What they are doing is called affiliate marketing, which the same thing I do, but my websites are on a different topic.
It's a highly profitable business model, where you start a website on a topic, then refer people to products and services related to the topic of your website.
For example, related to ridesharing, drivers need all kinds of things: insurance, fuel, and maintenance items, like tires and other parts. Other things like GPS devices, music subscriptions, and even health-related items would also count.
If you started a website about ridesharing, you could potentially sell an ebook about how to stay in shape after sitting in your car all day, or what type of diet you can have to maintain energy throughout the day and not gain weight.
As an affiliate, you could earn a percentage each time visitors to your site buy something you promote or recommend. And the best part is, there is an affiliate program for most things you can buy online!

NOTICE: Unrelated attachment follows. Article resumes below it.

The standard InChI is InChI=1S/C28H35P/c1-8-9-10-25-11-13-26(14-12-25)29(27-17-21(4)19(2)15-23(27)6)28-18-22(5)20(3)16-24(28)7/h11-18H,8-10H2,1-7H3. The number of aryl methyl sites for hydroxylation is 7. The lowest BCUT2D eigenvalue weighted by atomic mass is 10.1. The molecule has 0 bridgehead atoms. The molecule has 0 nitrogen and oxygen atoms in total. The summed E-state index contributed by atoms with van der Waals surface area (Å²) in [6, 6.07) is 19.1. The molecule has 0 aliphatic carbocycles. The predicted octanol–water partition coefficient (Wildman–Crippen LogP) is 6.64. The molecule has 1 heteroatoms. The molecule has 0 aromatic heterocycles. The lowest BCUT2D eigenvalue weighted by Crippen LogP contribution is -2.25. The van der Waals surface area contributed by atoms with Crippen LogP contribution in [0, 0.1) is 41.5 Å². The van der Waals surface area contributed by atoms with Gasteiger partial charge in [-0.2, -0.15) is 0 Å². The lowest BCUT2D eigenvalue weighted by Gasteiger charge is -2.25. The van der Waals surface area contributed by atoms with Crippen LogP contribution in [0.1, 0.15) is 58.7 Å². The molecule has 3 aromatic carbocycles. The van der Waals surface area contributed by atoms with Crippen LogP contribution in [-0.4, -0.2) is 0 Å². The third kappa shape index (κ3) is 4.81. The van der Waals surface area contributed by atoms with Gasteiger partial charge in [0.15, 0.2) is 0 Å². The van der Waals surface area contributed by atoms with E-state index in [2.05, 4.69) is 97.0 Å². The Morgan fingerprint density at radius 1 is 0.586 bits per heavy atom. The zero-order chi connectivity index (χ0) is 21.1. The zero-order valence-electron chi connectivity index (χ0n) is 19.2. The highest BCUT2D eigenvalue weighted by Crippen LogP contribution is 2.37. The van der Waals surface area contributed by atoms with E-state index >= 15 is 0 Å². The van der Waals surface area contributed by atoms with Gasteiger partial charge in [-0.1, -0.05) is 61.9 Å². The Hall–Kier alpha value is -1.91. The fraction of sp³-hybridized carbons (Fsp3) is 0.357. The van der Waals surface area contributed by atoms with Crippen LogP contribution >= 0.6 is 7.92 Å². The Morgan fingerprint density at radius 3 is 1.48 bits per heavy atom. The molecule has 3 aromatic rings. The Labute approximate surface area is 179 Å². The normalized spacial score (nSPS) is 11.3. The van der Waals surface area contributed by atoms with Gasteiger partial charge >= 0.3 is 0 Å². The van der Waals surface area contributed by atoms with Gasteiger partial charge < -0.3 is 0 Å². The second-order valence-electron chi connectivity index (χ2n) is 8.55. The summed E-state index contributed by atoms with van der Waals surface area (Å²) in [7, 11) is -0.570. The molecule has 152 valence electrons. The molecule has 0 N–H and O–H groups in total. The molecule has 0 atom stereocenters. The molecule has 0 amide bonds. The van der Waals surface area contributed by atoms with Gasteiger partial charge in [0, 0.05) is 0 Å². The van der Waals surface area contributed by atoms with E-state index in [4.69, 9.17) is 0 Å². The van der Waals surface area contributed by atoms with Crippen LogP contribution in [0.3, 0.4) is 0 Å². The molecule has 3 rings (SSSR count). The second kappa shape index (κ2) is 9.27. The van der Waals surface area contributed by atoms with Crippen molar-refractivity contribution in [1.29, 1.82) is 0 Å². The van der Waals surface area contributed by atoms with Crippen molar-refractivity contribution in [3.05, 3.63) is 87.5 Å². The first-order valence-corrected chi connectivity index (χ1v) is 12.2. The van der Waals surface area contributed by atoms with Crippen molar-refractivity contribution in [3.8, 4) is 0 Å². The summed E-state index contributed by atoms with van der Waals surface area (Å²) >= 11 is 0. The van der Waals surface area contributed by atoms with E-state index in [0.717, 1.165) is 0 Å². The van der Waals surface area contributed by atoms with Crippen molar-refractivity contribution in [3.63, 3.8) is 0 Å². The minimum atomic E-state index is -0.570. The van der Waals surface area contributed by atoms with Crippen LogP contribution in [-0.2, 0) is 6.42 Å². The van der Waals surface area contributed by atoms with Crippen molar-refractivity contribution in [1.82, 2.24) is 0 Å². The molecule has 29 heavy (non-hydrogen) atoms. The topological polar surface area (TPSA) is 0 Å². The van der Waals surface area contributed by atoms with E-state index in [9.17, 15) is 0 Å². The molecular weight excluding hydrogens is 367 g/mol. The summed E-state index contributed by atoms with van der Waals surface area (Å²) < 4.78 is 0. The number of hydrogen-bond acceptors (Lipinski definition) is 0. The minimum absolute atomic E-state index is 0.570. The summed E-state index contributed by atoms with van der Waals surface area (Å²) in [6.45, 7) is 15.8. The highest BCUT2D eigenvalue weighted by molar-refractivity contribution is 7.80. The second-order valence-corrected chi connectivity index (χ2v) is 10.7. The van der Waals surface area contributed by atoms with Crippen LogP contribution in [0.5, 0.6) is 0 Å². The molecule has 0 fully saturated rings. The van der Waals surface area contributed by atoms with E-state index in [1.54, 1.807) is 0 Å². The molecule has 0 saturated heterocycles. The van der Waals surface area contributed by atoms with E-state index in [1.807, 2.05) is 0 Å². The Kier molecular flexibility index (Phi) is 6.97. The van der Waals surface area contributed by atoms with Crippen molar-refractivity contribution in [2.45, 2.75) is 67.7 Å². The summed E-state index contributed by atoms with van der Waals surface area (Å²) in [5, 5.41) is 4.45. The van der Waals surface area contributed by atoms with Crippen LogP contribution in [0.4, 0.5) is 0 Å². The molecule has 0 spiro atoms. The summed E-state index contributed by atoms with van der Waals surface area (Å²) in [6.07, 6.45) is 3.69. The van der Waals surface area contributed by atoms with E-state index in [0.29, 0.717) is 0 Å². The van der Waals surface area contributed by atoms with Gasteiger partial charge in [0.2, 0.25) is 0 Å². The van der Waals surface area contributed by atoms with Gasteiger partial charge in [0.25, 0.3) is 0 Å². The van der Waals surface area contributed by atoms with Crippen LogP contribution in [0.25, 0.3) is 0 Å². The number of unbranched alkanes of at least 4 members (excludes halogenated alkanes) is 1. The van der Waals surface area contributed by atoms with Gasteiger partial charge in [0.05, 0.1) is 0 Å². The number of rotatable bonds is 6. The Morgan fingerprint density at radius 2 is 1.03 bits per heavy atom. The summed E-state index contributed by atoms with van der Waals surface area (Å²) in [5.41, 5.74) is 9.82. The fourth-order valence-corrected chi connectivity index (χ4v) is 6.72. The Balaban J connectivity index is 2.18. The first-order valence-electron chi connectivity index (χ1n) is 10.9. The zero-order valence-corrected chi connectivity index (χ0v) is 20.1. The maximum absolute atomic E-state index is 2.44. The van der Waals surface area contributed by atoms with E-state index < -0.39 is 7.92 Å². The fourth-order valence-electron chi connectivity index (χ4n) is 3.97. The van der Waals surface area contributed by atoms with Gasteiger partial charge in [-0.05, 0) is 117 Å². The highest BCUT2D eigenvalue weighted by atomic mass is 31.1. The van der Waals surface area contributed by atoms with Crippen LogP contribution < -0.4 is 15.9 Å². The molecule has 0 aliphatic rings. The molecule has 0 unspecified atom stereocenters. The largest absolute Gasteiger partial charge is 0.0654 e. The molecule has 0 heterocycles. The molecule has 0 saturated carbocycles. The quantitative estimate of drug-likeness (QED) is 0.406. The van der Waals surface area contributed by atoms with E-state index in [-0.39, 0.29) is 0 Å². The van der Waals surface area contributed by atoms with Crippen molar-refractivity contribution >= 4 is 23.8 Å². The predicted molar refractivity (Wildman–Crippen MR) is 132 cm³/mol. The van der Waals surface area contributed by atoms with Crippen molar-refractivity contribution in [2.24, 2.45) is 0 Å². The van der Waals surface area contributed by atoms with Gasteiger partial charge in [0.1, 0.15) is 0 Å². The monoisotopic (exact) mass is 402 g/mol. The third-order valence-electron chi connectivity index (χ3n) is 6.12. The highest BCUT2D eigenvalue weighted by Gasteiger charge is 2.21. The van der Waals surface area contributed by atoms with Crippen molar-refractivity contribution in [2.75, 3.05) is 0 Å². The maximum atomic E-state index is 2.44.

Your website can be on any topic though – computers, health, travel, family – any topic works because people buy so much online.
You can learn how to start your first affiliate website at the same training center I did. That links to a review, and yes, there's a referral code in the review so I get paid for each referral I get them.
Even if you still want to make money driving for Lyft, you can consider working on your affiliate site in your spare time. Waiting at Starbucks for an hour scrolling through Twitter or watching a movie isn't very productive.
Imagine if you used that same time to build an online business. Even just a few hours per day can help you make major headway into earning reliable online income. It took me about 6 months to start earning money with my website, and I was able to quit my job after 18 months.
Two years may seem like a long time, but those two years of work have resulted in me working from home for a total of 4+ years now. It was worth every minute!
The cool thing about online business is that there's no “pressure” to go fast. You can work on your site Monday-Friday, then take weekends off, and your website will be ready for you on Monday! It's not like a brick and mortar business where you have to pay rent or hire employees. It's cheap to run, simple to learn, and fun because you can write about topics that interest you!
Got any questions? Leave a message below?
Have you been driving for Lyft? What was your experience so far?